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Besançon, Burgundy

Thursday, May 8, 1636


A knock at the door of his suite broke into Patriarch Kyril Lukaris's thoughts. One of his assistants hurried to the door, and a guard matched the priest stride for stride. The guard already on duty at the door edged into a position from which he would have the advantage of any intruder.

The Ecumenical Patriarch of Constantinople sighed. Today had been another long day of discussions with the Roman Catholic, Protestant, and Jewish theologians. Their statements had varied from brutally frank to being crafted with exquisite care. Most of the latter had been in the interest of precision, but Kyril had detected more than one verbal trap being laid. It was mentally exhausting . . . and given his title, faintly humorous if looked at from a certain perspective.

Once the day's session had ended, he had finally had a chance to sit down with Patriarch Joasaphus of the Russian Orthodox Church—and that meeting had not been all that different. Recently—meaning within the last two hundred years or so—Russians had been advocating that Moscow was the Third Rome. Kyril, of course, had obliquely reminded Joasaphus that Constantinople was one of the five patriarchates of the early Church, while Moscow . . . wasn't. On the other hand, both men agreed they wished for more information about the Orthodox Church in the world the up-timers came from. The summaries gleaned from their library were maddeningly incomplete.

As he waited impatiently his aide to announce the visitor, Kyril gazed around the main room of his suite in the Palais Granvelle in Besançon, Burgundy. If the proceedings were Byzantine, the furnishings certainly weren't. It was decidedly a mid-grade palace. The furniture and tapestries were tasteful but simple, although he had to admit the hunting scene held a certain rustic charm.

The murmur of voices died away, and the aide returned.

"Reverend Johann Gerhard requests a few moments of your time, Your All-Holiness."

Kyril's expression brightened. When he had studied at the universities of Venice, Padua, Wittenberg, and Geneva in his younger days, he had had any number of intense discussions with students from other denominations. But now, as patriarch, as today so aptly demonstrated, he had to watch every word carefully, anticipating how it might be twisted, lest he be accused of Calvinism even more frequently than he already was. But Johann Gerhard, widely acknowledged as the premier Lutheran theologian of his generation, was known for addressing each topic and disputant calmly and fairly.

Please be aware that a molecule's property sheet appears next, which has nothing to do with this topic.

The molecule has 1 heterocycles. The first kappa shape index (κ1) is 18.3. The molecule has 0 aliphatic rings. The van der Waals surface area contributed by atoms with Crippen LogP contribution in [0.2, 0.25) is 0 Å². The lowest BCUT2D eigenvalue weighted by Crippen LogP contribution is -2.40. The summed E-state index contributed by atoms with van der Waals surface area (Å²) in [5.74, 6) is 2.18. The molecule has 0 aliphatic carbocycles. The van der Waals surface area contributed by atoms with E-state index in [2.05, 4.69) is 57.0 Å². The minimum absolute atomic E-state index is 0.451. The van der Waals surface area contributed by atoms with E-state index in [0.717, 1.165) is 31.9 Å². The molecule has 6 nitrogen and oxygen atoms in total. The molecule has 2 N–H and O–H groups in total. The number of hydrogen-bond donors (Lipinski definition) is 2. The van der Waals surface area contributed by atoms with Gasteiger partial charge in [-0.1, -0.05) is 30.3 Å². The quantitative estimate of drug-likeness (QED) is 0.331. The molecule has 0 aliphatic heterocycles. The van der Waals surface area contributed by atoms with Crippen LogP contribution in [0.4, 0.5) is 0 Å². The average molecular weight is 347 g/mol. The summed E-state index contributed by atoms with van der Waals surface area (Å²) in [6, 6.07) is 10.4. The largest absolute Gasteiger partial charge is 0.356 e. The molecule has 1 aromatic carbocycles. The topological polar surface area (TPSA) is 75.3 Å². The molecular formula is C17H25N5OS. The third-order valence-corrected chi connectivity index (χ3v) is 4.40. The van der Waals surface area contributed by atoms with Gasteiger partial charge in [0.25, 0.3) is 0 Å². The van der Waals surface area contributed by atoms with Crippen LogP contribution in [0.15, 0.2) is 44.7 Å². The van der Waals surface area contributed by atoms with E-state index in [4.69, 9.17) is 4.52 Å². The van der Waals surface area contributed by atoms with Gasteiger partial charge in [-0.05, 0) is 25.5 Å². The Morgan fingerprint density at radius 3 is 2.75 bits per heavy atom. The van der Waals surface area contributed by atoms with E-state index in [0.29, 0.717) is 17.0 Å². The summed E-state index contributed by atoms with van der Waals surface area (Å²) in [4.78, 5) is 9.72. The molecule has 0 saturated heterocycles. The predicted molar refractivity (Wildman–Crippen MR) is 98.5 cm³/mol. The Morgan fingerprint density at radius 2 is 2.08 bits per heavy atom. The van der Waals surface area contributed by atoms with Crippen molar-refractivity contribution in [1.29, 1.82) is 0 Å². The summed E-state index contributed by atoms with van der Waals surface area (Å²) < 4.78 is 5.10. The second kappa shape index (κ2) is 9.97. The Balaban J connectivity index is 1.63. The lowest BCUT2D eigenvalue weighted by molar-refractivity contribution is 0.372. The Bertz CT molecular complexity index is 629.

"Show him in," Kyril directed.

"Greetings, Ecumenical Patriarch Kyril Lukaris, from me personally and, insofar as I may presume to speak for them, the Lutheran churches." Gerhard held a small sheaf of papers with both hands, removing any obligation for Kyril to shake hands in the up-time manner.

"I thank you, Herr Professor Doctor Gerhard," Kyril replied. He chose a form of address that did not comment on the difference between priest and pastor, nor on the thorny question of apostolic succession. Gerhard's slight smile told him the Lutheran understood. "My own greetings and those of the Orthodox Churches."

"Thank you. That is most kind," Gerhard replied. "Herr Gerhard will do, bitte. I am charged to thank you on another matter."

"Indeed?" Kyril could not remember doing anything that would warrant Gerhard's thanks . . . unless Gerhard was obliquely referring to the fact that he had indeed studied at Wittenberg, the university at which Martin Luther had taught.

"Thank you for your gift to King Charles of England of that New Testament manuscript from Alexandria. Some students in Grantville and at the University of Jena have been in correspondence with Charles' librarian Patrick Young, and he has confirmed that First Timothy 3:16 reads 'Confessedly great is the mystery of godliness: Christ was manifested in the flesh . . .' "

"Of course it does." Kyril wondered why Gerhard's students had to correspond with England. Surely Protestants had their own Bibles? But something nagged at the back of his mind.

Gerhard still had that slight smile. "All your manuscripts read this way, yes? But some others do not. They read, 'who was manifested in the flesh . . .' "

Kyril frowned. That made not a bit of difference. Oh, he could see what a Socinian might do with a manuscript defective in this spot. Automatically, he planned his defense. He would make the case for the Trinity from Athanasius himself, supplemented with arguments from the Cappadocians . . .

But Gerhard was speaking again. "I should add that the students initially came into conflict over this verse in First John: 'There are three witnesses in heaven: the Father, the Word, and the Holy Spirit, and these three are one.' "